Placing these particular issues to one side, there are a number of comments which could usefully be made in relation to the purpose of this paper. Firstly, it is obvious that there is a significant chasm between the policy rhetoric regarding valuing of non-formal learning and the reality of EU practices which leave the higher education sector unchallenged. The diversity and complexity of non-formal sector qualifications across the seven country reports alone are testament to that reality. Secondly, there is no evidence that concepts and terminology around non-formal qualifications and VNFIL have reached a stage of unchallenged consensus, or that the HE sector, in general, is unsettled by them. Whether such clarity in meta-policy documents is likely to emerge is a good question, considering the high level of abstraction that permeates them and considering the ongoing message that quality of credentials is best assured by making no changes to the status quo!
So, the question is: Does it matter to the higher education sector? The answer is: Probably not in general, but it could matter in specific national contexts where access to perceived epistemic capital through credientialising powers is either blocked or enabled!
This is not to conclude that the sector is deliberately ambivalent, inert or resistant to including non-formal qualifications in NQFs: it is simply an acceptance of the complexity of education and training generally with its epistemic hegemonies and the wisdom of making haste slowly when it comes to extreme paradigm shifts and rapid Europeanisation in education and training. There are good arguments in favour of the subsidiarity principle mindfully applied.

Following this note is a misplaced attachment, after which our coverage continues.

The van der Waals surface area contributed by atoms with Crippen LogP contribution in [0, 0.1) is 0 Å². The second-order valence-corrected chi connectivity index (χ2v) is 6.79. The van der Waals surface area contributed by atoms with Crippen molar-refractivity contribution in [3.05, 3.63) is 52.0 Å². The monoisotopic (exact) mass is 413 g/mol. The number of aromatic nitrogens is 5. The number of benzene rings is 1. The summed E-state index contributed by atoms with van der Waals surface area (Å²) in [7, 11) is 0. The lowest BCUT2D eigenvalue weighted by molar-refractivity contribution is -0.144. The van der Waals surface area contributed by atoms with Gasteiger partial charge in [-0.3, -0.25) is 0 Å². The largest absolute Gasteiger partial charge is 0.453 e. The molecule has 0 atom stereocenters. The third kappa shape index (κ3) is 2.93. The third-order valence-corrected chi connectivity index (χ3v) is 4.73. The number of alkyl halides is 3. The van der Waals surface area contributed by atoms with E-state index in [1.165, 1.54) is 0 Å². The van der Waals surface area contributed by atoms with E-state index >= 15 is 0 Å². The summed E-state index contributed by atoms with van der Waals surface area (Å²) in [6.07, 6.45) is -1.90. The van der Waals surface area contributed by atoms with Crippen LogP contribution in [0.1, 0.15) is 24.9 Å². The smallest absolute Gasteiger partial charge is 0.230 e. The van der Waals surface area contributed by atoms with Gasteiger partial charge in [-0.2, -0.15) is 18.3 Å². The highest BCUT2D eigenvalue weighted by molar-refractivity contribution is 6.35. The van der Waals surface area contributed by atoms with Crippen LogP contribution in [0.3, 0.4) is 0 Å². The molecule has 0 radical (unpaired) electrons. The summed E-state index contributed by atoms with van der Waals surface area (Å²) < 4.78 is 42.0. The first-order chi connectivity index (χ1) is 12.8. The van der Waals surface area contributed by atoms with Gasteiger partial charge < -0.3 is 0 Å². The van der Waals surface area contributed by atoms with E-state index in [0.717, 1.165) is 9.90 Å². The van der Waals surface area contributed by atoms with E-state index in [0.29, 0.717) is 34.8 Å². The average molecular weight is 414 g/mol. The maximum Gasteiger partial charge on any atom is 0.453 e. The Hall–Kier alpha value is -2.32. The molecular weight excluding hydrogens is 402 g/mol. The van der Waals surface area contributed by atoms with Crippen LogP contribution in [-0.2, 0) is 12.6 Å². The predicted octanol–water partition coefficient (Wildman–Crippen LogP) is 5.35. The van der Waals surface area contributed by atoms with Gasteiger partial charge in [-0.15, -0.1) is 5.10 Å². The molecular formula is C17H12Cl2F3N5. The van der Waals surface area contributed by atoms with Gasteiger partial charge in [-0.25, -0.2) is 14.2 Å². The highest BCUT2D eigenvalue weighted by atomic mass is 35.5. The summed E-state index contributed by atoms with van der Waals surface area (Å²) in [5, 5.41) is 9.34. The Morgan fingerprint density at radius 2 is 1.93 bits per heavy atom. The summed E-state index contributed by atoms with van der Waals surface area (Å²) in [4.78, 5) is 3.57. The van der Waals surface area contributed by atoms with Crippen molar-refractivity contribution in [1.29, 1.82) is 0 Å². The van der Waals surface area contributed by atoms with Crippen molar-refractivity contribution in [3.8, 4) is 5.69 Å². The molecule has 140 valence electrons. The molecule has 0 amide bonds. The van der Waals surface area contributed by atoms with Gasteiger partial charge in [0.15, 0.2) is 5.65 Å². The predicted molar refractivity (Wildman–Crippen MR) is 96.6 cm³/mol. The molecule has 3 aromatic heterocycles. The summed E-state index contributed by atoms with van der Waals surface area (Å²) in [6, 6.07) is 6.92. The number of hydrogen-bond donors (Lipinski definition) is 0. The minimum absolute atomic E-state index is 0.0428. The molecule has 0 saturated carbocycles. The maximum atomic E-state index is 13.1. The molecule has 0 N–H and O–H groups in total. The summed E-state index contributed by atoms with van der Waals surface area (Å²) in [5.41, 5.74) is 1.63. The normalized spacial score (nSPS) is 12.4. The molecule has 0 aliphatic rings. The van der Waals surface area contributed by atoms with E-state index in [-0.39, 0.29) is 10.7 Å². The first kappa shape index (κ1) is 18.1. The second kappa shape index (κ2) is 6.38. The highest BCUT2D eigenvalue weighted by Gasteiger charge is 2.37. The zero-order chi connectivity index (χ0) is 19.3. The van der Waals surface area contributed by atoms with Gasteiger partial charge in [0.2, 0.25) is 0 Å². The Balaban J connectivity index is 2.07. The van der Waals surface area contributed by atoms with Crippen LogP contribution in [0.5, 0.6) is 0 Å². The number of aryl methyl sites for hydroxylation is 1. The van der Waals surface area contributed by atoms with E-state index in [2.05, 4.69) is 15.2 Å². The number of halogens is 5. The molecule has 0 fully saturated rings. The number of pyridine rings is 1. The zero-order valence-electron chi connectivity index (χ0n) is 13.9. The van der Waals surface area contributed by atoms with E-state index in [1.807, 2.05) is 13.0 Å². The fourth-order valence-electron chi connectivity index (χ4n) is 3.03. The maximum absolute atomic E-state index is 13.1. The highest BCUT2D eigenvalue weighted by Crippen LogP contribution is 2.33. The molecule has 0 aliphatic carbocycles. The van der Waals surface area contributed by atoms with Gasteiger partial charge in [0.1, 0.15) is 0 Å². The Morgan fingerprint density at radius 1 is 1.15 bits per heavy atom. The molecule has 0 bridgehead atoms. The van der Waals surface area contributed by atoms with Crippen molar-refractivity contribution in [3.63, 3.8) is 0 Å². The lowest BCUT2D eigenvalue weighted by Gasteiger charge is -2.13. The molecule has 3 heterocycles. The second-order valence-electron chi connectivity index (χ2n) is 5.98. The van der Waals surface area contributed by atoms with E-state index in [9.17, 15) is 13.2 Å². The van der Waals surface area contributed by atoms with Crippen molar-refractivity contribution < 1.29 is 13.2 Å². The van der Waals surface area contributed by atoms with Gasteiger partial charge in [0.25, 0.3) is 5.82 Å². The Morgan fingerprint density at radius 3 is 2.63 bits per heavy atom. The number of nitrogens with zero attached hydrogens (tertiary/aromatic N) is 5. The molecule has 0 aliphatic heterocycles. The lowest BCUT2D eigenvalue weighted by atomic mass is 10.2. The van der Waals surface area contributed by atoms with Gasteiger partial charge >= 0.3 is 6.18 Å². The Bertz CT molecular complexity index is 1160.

Authors of NQF-IN Country Reports 2017
Croatia—Mile Dželalija, Snježana Knezić, Ivana Carev
Czech Republic—Jan Brůha, Viola Horská, Miroslav Kadlec
France—Alexandre Meliva, Josiane Paddeu, Patrick Veneau and Matteo Sgarzi
Hungary—Zoltán Loboda, Erzsébet Szlamka, Éva Tót
Poland—Stanisław Sławiński, Horacy Dębowski, Sylwia Walicka, Agata Poczmańska
Scotland—Anthony O’Reilly, Sheila Dunn
Note: Permission to use data from the country reports was gained from the original authors. Interpretation of the data and all other comments are the opinions of the two authors of this chapter only.
1 It is important to stress that not all credit rating is third party credit rating as there are a number institutions of in Scotland which can credit rating their own qualifications, e.g. Scottish Qualifications Authority, Institute of Chartered Accountants in Scotland, Scottish Police College.